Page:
Mesoangioblasts (green) are better able to cross blood vessels (red) when they are first pretreated with cytokines (right).

Stem cells become much more efficient at muscle repair if they first get a boost of cytokines and migratory adhesion molecules, report Galvez et al. (page 231). The improved repair stems from better homing abilities.

Skeletal muscle can be repaired by a class of stem cells known as mesangioblasts, which reside within blood vessels. Injection of mesoangioblasts into the femoral artery of mice improves muscle function in a mouse model of muscular dystrophy. Only a small fraction of the injected cells enters the tissue after injection, however. With their new findings, the authors report how to increase this fraction.

The authors found that mesoangioblasts efficiently crossed endothelium-coated filters in vitro when the other side held either mature myotubes or muscle-associated cytokines, such as SDF-1. Immature myoblasts, which secrete less of these cytokines, did not induce strong migration.

In addition to cytokines, adhesion molecules also improved migration. Transfection of mesoangioblasts with L-selectin or α4 integrin increased the cells' migration efficiency across the endothelium-coated filters. L-selectin and α4 integrin are not normally expressed by mesangioblasts, but are known to help leukocytes migrate through vessels walls into nearby tissues.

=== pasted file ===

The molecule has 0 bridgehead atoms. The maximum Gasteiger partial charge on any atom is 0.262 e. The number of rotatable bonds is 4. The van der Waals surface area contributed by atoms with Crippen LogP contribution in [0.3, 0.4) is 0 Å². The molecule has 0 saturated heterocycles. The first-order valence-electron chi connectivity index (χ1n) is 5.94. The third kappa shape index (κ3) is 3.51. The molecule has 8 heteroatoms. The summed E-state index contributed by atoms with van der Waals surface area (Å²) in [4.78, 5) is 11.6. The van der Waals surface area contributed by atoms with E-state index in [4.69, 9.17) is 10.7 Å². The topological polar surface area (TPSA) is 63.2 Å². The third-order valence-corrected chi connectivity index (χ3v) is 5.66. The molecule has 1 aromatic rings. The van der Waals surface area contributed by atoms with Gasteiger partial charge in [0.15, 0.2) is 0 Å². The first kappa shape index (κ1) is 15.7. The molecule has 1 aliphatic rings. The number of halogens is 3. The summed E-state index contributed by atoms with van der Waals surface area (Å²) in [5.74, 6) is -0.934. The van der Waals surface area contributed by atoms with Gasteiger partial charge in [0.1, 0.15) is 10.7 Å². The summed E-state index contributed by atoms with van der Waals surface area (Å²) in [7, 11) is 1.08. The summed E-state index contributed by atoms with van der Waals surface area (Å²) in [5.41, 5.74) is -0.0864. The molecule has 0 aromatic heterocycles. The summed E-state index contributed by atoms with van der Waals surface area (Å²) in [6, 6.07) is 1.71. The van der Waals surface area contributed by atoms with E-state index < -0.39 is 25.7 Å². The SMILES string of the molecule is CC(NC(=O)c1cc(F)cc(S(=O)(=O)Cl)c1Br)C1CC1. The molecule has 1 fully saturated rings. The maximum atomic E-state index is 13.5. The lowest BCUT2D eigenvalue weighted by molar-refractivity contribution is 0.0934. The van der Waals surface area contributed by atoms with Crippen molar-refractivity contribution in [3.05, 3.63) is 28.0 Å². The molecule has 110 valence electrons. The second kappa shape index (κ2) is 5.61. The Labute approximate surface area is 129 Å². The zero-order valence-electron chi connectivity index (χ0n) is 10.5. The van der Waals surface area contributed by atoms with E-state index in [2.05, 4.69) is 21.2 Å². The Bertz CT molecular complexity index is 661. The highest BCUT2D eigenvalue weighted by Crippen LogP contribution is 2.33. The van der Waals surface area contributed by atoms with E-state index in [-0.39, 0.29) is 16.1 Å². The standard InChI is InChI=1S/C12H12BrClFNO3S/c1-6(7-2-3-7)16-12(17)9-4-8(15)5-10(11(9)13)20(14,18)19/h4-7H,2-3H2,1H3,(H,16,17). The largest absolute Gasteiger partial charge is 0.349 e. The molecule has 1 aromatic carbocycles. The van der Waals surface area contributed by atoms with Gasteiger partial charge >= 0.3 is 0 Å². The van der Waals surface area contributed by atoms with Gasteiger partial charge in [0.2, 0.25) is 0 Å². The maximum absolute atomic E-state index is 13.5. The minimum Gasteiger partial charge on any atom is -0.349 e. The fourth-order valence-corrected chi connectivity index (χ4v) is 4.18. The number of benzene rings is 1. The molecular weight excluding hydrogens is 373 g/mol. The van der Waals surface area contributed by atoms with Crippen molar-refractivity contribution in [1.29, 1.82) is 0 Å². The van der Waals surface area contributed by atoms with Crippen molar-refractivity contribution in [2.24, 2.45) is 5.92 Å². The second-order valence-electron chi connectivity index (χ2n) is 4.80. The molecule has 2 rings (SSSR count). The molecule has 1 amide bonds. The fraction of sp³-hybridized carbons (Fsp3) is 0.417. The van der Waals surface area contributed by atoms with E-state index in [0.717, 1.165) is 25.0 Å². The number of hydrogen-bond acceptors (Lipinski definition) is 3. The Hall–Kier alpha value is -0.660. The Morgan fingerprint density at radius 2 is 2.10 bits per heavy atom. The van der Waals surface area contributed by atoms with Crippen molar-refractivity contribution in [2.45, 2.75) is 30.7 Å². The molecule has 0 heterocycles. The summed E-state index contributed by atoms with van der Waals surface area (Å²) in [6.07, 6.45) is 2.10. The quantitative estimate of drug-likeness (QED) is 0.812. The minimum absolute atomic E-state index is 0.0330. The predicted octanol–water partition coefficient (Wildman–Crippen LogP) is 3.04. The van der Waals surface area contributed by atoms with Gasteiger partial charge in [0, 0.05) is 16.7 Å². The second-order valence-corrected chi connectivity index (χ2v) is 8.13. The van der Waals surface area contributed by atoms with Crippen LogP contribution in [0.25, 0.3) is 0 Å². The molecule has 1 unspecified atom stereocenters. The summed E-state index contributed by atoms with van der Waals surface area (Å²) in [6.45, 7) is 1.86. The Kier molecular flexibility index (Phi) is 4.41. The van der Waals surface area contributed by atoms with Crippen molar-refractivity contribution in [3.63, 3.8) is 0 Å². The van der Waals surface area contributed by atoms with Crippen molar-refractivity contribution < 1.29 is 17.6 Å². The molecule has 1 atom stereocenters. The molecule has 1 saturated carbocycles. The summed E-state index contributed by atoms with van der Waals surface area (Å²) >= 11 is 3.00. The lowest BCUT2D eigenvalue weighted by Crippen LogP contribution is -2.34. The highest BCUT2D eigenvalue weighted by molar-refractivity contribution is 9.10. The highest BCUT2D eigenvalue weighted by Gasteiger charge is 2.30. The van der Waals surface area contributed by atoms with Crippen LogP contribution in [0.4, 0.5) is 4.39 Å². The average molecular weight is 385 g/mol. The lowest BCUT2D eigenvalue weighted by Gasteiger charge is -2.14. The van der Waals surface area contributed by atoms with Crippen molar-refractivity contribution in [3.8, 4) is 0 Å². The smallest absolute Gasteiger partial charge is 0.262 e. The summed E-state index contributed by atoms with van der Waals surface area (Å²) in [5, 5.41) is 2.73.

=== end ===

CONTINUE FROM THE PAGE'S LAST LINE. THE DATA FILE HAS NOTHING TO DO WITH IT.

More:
In vivo experiments demonstrated that both strategies improved the stem cells' homing ability in a mouse model of muscular dystrophy. When cytokine-pretreated cells were injected in the femoral artery, ∼20% of the cells migrated to the thigh muscle, compared with 10% of untreated control cells. A similar improvement was detected for α4 integrin–expressing stem cells.

Both modifications together made an even better improvement. Approximately 50% of the mesoangioblasts that were pretreated with SDF-1 and that expressed α4 integrin entered the muscle.

After receiving the juiced-up stem cells, the mice had improved muscle function. Galvez et al. are now testing the same strategy in a dog model of muscular dystrophy. Moreover, they hypothesize that, with the right cytokines, a similar experimental approach could be used to improve the homing ability of other stem cell types.